Investors representing more than $8 trillion have filed shareholder resolutions calling on three of the world’s largest mining companies to be more transparent over the risks and opportunities of climate change.
“These historic resolutions show how much investors value transparency on the climate risks and opportunities facing companies.”Investors including the California Public Employees’ Retirement System, Canada Pension Plan Investment Board, APG, and PGGM collaborated to file the resolutions. Asset managers including BNP Paribas Investment Partners and Schroders were also co-filers.
The resolutions, which called for improved transparency from mining giants Anglo American, Glencore, and Rio Tinto, were part of ‘Aiming for A,’ an initiative focused on lowering carbon emissions through shareholder activism.
Last year, the ‘Aiming for A’ coalition filed strategic resilience resolutions focusing on climate change with BP and Shell.
“We have been engaging with companies for some time on these issues and having a constructive dialogue,” said Jessica Ground, global head of stewardship at Schroders. “By co-filing and working with ‘Aiming for A’ we are supporting a more transparent and public discussion of these risks.”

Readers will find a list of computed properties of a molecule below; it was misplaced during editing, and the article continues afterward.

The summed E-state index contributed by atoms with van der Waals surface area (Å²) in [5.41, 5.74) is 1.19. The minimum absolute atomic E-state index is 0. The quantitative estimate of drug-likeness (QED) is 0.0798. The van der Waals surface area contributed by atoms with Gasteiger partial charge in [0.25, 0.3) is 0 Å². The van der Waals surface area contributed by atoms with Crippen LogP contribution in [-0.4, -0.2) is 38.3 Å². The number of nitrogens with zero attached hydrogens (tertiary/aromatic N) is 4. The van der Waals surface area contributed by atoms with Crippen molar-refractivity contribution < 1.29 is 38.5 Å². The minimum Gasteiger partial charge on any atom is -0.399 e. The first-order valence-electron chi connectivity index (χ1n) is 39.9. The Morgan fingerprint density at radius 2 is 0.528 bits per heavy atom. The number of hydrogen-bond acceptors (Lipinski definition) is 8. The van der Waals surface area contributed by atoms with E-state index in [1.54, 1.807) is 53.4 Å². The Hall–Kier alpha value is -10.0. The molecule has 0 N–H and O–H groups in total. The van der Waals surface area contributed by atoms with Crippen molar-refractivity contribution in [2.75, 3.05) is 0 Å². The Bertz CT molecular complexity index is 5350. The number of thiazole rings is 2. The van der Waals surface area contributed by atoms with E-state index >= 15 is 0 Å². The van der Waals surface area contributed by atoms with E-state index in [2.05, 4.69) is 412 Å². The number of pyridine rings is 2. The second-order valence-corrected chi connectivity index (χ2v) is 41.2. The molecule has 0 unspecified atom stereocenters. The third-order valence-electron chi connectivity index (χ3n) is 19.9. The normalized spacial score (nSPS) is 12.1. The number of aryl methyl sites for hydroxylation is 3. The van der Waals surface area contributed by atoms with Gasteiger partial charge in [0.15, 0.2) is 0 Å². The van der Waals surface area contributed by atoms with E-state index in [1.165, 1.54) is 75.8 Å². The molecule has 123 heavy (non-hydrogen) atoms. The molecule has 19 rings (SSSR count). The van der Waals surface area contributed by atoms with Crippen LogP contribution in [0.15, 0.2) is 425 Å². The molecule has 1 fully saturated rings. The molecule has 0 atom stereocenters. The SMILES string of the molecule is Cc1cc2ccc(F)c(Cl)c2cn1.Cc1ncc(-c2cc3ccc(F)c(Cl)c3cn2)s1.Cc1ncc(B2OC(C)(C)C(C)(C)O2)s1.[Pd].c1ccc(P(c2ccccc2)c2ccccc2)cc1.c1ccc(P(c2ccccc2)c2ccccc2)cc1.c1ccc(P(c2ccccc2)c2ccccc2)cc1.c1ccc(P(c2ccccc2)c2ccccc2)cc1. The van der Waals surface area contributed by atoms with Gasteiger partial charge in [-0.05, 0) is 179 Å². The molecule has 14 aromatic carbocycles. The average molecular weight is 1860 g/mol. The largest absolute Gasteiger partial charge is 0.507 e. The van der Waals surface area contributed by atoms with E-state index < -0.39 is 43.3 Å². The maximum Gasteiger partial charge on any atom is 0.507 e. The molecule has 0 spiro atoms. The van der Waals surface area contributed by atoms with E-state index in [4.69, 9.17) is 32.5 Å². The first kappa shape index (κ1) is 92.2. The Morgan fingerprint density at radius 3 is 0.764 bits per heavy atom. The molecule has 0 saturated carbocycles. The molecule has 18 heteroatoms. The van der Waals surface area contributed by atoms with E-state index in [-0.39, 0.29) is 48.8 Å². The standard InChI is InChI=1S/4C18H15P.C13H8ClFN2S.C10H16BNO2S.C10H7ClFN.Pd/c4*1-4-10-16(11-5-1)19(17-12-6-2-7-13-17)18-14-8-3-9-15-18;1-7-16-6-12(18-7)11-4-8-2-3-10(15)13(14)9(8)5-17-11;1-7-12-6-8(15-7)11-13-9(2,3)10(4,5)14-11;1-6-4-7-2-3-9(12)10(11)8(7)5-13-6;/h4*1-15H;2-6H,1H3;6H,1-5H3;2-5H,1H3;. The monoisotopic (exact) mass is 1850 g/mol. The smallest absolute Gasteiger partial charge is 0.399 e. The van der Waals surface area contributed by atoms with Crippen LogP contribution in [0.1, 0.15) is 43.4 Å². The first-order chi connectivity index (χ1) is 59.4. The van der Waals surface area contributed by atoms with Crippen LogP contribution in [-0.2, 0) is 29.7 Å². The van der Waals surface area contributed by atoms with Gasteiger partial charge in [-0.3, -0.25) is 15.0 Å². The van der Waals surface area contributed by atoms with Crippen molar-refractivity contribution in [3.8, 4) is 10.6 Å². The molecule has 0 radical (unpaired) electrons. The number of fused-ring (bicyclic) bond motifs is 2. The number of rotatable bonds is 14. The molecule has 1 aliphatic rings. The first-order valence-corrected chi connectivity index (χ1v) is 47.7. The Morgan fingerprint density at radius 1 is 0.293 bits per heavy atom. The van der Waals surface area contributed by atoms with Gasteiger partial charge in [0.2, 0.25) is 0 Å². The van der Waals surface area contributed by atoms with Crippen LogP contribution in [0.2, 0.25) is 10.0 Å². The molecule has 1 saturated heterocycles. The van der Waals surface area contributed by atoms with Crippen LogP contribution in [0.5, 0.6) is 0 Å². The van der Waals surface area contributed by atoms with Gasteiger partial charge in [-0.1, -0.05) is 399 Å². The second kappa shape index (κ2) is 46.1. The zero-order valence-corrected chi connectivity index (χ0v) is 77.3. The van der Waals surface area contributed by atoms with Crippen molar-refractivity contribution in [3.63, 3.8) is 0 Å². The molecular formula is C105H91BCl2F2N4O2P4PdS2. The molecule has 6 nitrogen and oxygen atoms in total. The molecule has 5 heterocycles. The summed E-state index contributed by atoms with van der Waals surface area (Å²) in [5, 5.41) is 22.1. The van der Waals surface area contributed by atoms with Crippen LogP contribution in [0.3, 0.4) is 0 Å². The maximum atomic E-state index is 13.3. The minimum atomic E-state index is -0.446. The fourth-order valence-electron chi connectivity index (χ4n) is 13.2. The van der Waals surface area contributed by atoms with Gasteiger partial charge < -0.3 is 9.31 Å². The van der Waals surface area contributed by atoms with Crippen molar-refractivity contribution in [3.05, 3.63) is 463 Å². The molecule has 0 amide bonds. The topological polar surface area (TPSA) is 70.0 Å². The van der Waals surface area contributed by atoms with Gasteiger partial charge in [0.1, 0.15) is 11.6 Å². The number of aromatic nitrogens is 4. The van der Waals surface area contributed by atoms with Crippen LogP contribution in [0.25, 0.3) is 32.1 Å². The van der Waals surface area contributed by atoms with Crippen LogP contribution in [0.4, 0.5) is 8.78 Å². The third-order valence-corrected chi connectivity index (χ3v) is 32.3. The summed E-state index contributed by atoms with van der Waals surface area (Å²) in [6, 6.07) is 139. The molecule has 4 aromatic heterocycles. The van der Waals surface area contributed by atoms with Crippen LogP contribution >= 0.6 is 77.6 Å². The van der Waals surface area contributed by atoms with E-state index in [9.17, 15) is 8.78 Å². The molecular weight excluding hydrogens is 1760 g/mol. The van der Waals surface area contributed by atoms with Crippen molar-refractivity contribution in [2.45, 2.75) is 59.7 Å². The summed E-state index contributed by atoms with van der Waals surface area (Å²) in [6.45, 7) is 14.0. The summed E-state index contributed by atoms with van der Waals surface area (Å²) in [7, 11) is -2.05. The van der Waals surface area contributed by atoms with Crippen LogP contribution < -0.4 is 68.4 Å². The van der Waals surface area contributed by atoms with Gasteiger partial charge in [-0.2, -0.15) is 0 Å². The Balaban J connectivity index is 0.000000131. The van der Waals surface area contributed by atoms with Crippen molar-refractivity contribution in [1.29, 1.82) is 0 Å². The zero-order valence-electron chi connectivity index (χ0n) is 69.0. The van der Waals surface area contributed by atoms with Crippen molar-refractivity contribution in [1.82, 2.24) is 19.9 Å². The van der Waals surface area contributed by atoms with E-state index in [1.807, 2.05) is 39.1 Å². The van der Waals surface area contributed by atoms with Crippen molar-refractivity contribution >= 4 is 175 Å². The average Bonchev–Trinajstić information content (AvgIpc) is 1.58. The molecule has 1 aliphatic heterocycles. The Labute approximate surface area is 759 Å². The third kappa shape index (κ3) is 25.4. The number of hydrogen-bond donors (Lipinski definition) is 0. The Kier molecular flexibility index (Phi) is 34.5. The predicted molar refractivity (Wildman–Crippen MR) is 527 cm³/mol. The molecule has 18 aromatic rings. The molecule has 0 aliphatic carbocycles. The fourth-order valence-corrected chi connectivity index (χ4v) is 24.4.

The resolution for all three companies asked for routine annual reporting to include more information regarding emissions management, portfolio resilience, low-carbon energy research and development and investment strategies, strategic key performance indicators, executive incentives, and public policy positions relating to climate change.
UK public pensions belonging to the Local Authority Pension Fund Forum (LAPFF), which has been part of the ‘Aiming for A’ coalition since its inception in 2012, made up half of the largest co-filers by shares held at Anglo American, with 18 funds co-filing across the three companies.
“Since co-filing the first strategic resilience resolutions in 2015, there has been a step-change in investor confidence,” said Kieran Quinn, LAPFF Chair. “We are now seeing the larger pension funds and fund managers stepping forward to co-file.”
Alice Garton, a lawyer at environmental law firm Client Earth who supported the initiative, said the resolutions were an example of investors’ desire for more complete information following the Paris Agreement.
“These historic resolutions show how much investors value transparency on the climate risks and opportunities facing companies,” Garton said.
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